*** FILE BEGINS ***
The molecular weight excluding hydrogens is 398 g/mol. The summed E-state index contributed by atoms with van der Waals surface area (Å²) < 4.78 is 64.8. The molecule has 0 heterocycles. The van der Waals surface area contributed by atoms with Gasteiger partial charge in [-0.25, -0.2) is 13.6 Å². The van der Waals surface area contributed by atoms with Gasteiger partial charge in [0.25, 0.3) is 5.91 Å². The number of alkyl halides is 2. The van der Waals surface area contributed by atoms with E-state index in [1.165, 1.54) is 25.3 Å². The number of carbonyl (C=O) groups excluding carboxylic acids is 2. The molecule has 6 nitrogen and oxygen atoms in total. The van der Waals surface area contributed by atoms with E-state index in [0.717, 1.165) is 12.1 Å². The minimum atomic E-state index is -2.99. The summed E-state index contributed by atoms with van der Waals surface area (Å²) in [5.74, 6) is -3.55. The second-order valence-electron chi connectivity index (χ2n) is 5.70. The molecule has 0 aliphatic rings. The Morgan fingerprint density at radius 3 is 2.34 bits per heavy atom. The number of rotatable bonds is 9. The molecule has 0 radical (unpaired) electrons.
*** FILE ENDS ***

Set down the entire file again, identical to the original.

The molecular weight excluding hydrogens is 398 g/mol. The summed E-state index contributed by atoms with van der Waals surface area (Å²) < 4.78 is 64.8. The molecule has 0 heterocycles. The van der Waals surface area contributed by atoms with Gasteiger partial charge in [-0.25, -0.2) is 13.6 Å². The van der Waals surface area contributed by atoms with Gasteiger partial charge in [0.25, 0.3) is 5.91 Å². The number of alkyl halides is 2. The van der Waals surface area contributed by atoms with E-state index in [1.165, 1.54) is 25.3 Å². The number of carbonyl (C=O) groups excluding carboxylic acids is 2. The molecule has 6 nitrogen and oxygen atoms in total. The van der Waals surface area contributed by atoms with E-state index in [0.717, 1.165) is 12.1 Å². The minimum atomic E-state index is -2.99. The summed E-state index contributed by atoms with van der Waals surface area (Å²) in [5.74, 6) is -3.55. The second-order valence-electron chi connectivity index (χ2n) is 5.70. The molecule has 0 aliphatic rings. The Morgan fingerprint density at radius 3 is 2.34 bits per heavy atom. The number of rotatable bonds is 9. The molecule has 0 radical (unpaired) electrons.